The sciatic nerve is the longest nerve in the body. It runs from the lumbar spine at the lower back, moves through the buttocks and branches out to extend down both legs to the feet.  It is responsible for sensations experienced in the lower back, hips, legs, outside of the knee, upper foot as well as the heels and soles of the feet.  When the sciatic nerve is inflamed or becomes irritated (sciatica), it can cause throbbing, burning pain, numbness or tingling down the legs and may restrict mobility.

Sciatica can be caused by:

  • Spinal diseases such as:
    • compression of the spine at the lower back (Lumbar spinal stenosis)
    • bulging or herniated discs causing deterioration of the cushioning discs between vertebrae of the lower back (Spondylolisthesis)
    • Piriformis Syndrome – muscle spasms in the Piriformis, a small muscle located deep within the buttocks that attach the upper femur to the lower spine
    • tumor in the lower back that presses on the sciatic nerve
  • sports injuries or accidents that twist or damage the back or pelvis
  • Body changes during pregnancy
  • lower back or buttocks muscles that go into spasm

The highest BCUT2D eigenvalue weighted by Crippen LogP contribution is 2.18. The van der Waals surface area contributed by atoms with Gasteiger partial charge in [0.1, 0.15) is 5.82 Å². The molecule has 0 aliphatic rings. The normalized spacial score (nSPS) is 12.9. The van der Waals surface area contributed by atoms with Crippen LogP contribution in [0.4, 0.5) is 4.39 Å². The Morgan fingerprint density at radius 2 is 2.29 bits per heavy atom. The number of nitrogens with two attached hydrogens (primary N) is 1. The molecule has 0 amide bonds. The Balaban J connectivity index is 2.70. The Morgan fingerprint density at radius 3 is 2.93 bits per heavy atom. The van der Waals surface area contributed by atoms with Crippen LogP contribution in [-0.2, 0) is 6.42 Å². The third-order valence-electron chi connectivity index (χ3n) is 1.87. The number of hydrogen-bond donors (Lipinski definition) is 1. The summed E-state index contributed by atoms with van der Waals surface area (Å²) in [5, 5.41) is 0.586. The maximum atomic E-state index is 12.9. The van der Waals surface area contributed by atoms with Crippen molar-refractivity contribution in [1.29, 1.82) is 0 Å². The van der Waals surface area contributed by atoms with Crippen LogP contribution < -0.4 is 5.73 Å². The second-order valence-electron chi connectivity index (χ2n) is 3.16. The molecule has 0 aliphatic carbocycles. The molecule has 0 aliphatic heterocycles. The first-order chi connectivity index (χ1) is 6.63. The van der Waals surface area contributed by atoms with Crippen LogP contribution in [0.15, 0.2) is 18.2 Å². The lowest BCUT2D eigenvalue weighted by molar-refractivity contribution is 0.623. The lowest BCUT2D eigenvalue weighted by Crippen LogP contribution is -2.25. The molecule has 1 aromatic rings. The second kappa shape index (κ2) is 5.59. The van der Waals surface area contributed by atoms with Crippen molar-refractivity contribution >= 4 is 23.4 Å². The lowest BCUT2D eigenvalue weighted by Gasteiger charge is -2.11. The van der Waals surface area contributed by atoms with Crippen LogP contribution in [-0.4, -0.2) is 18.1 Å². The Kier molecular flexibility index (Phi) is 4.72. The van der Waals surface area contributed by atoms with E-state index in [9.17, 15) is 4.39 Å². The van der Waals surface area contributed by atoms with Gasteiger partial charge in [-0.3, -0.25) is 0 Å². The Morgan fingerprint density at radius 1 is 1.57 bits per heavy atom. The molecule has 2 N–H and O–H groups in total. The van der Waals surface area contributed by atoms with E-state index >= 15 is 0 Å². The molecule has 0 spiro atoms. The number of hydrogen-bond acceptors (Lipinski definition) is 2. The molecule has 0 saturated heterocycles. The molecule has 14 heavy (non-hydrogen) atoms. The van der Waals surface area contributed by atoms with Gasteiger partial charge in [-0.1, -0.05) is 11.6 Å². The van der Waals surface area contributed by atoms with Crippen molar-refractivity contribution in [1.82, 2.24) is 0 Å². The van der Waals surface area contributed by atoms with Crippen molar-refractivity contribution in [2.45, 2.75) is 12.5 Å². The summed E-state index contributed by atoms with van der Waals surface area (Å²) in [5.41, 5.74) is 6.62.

• being overweight
  • lack of exercise
  • prolonged periods of lying down or sitting that cause muscles to become stiff
  • sleeping on a too hard or soft a mattress

Exercise and Sciatica

Medical experts suggest that, while seeming counterintuitive to the condition, low-impact exercises such as water aerobics, yoga or stationary bike workouts can help the production of endorphins, which are the body’s natural painkillers. Movement in exercise routines also increases blood flow and oxygen to tight muscles, which relax and loosen up.

Treatments for Sciatica can include a number of complementary approaches including chiropractic care, acupuncture, acupressure, application of topical materials or ice/heat treatment. The use of muscle relaxants, OTC pain relievers, and RF (radio frequency) therapy are also potential sources of relief from sciatica. In some cases, surgery may be necessary.

Massage and Sciatica

One of the most effective treatments for Sciatica is massage because it can reduce inflammation in the body.

Endorphin production producing natural painkillers within the body. Deep tissue or Swedish massage can help target and loosen tightness and tension back or leg muscles that make sciatica pain worse.

Like exercise, massage can improve blood circulation which helps heal inflammation. Trigger point massage can be especially effective in treating spasms in the Piriform muscles that can be a cause of sciatica.

Safety Note:

Because sciatica can be indicative of more serious medical issues, it is best to consult your health care provider for a diagnosis to determine if massage is right for you. In some cases where the cause is structural, massage may be contraindicated. 

Although massage may not completely cure the sciatic conditions, it can support deeper relaxation within the body that can provide relief from symptoms that can allow time for the source of the inflammation to heal.

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